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Influenza is a viral respiratory infection typically involving symptoms such as cough, sore throat, runny nose, fever, headache and muscle aches. 

In older adults and people with certain medical conditions, influenza can lead to serious and even life threatening complications. 

The global burden

About five to 10 per cent of adults and 20 to 30 per cent of children worldwide are affected by seasonal influenza every year, resulting in between 250,000 and 500,000 deaths. An influenza pandemic occurs when a new strain of virus arises that is easily transmitted between people. The timing and severity of influenza pandemics is unpredictable. Annual vaccination is the best way to protect people from seasonal infections.

The Doherty Institute's expertise

The World Health Organisation (WHO) National Influenza Centre and the WHO Collaborating Centre for Reference and Research on Influenza – both housed at the Doherty Institute – are part of a global surveillance laboratory network that analyses circulating influenza viruses. Twice a year, based on surveillance data, the WHO recommends strains to be included in the influenza vaccine. The Centres’ epidemiologists assess the incidence of influenza in the community and vaccine effectiveness, and regularly report to the Victorian and Australian Governments. The Centres also provide technical support and training to regional influenza surveillance laboratories, as well as work with WHO and the Australian Government to monitor potential pandemic influenza viruses and maintain a state of preparedness should a pandemic occur.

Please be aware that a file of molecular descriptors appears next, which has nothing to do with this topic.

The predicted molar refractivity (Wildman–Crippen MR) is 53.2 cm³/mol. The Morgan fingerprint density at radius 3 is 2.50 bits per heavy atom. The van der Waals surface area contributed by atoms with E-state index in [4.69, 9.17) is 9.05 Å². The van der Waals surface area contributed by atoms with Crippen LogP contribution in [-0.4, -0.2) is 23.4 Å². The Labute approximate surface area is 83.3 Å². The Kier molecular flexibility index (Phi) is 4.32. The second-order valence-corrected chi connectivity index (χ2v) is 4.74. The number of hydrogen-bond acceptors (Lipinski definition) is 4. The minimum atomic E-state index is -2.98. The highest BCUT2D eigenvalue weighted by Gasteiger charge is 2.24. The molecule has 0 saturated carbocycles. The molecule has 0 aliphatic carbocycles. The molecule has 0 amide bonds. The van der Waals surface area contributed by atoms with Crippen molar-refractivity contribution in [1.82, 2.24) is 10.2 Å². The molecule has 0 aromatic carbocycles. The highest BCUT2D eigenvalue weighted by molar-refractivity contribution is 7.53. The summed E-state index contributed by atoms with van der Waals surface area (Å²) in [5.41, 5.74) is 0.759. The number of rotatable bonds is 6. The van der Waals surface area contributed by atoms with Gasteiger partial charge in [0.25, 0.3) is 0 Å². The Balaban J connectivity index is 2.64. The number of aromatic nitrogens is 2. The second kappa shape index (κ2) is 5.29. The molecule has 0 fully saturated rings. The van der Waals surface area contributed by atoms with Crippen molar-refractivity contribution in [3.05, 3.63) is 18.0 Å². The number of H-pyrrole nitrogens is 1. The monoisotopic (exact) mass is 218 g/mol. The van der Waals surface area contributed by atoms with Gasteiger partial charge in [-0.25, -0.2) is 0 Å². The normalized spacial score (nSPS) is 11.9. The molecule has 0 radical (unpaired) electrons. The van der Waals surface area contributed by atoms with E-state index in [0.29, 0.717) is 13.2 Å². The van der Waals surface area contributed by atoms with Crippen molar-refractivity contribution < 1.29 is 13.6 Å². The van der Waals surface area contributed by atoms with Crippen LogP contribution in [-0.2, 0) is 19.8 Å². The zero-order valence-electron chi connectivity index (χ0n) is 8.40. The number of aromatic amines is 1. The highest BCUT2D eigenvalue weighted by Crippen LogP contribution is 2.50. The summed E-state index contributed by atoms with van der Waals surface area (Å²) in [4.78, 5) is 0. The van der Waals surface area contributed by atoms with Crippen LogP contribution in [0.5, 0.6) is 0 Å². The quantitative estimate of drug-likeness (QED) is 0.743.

Doherty Institute researchers seek to reduce the burden of influenza through an extensive range of projects, including a National Health and Medical Research Council Program (NHMRC) Grant – ‘Limiting the impact of Influenza (2015-2019)’. Research interests include:

  • Molecular mechanisms of influenza 
  • Immune system responses to infection
  • Impacts of infection and vaccination on the human population
  • Evolution of influenza viruses 
  • Developing and evaluating novel vaccines and treatments